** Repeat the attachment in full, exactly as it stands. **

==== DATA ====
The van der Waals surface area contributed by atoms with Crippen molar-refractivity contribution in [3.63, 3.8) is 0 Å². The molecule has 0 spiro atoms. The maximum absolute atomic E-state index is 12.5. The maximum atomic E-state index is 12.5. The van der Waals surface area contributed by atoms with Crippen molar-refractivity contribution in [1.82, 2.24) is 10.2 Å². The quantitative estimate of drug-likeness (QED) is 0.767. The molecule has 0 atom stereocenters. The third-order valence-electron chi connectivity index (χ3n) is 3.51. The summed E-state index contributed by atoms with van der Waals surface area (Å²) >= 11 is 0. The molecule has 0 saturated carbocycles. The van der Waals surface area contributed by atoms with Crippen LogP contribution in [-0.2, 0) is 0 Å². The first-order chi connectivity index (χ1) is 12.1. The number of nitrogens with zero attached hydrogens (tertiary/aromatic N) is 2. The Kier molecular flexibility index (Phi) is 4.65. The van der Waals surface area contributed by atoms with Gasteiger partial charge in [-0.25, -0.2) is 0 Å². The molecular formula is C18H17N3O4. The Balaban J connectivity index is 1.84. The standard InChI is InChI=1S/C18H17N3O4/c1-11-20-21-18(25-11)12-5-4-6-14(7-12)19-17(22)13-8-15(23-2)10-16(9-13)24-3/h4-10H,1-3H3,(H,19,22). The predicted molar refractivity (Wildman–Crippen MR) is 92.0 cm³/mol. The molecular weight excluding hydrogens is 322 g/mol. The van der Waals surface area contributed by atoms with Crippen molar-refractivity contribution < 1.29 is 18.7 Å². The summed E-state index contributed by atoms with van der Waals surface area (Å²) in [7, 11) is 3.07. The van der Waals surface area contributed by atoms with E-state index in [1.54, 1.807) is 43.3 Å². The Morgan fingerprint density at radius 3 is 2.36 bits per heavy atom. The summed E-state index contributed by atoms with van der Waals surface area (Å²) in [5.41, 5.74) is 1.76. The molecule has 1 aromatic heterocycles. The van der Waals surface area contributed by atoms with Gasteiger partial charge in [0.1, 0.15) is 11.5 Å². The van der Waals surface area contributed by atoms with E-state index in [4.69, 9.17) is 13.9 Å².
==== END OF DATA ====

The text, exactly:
The van der Waals surface area contributed by atoms with Crippen molar-refractivity contribution in [3.63, 3.8) is 0 Å². The molecule has 0 spiro atoms. The maximum absolute atomic E-state index is 12.5. The maximum atomic E-state index is 12.5. The van der Waals surface area contributed by atoms with Crippen molar-refractivity contribution in [1.82, 2.24) is 10.2 Å². The quantitative estimate of drug-likeness (QED) is 0.767. The molecule has 0 atom stereocenters. The third-order valence-electron chi connectivity index (χ3n) is 3.51. The summed E-state index contributed by atoms with van der Waals surface area (Å²) >= 11 is 0. The molecule has 0 saturated carbocycles. The van der Waals surface area contributed by atoms with Crippen LogP contribution in [-0.2, 0) is 0 Å². The first-order chi connectivity index (χ1) is 12.1. The number of nitrogens with zero attached hydrogens (tertiary/aromatic N) is 2. The Kier molecular flexibility index (Phi) is 4.65. The van der Waals surface area contributed by atoms with Gasteiger partial charge in [-0.25, -0.2) is 0 Å². The molecular formula is C18H17N3O4. The Balaban J connectivity index is 1.84. The standard InChI is InChI=1S/C18H17N3O4/c1-11-20-21-18(25-11)12-5-4-6-14(7-12)19-17(22)13-8-15(23-2)10-16(9-13)24-3/h4-10H,1-3H3,(H,19,22). The predicted molar refractivity (Wildman–Crippen MR) is 92.0 cm³/mol. The molecular weight excluding hydrogens is 322 g/mol. The van der Waals surface area contributed by atoms with Crippen molar-refractivity contribution < 1.29 is 18.7 Å². The summed E-state index contributed by atoms with van der Waals surface area (Å²) in [7, 11) is 3.07. The van der Waals surface area contributed by atoms with E-state index in [1.54, 1.807) is 43.3 Å². The Morgan fingerprint density at radius 3 is 2.36 bits per heavy atom. The summed E-state index contributed by atoms with van der Waals surface area (Å²) in [5.41, 5.74) is 1.76. The molecule has 1 aromatic heterocycles. The van der Waals surface area contributed by atoms with Gasteiger partial charge in [0.1, 0.15) is 11.5 Å². The van der Waals surface area contributed by atoms with E-state index in [4.69, 9.17) is 13.9 Å².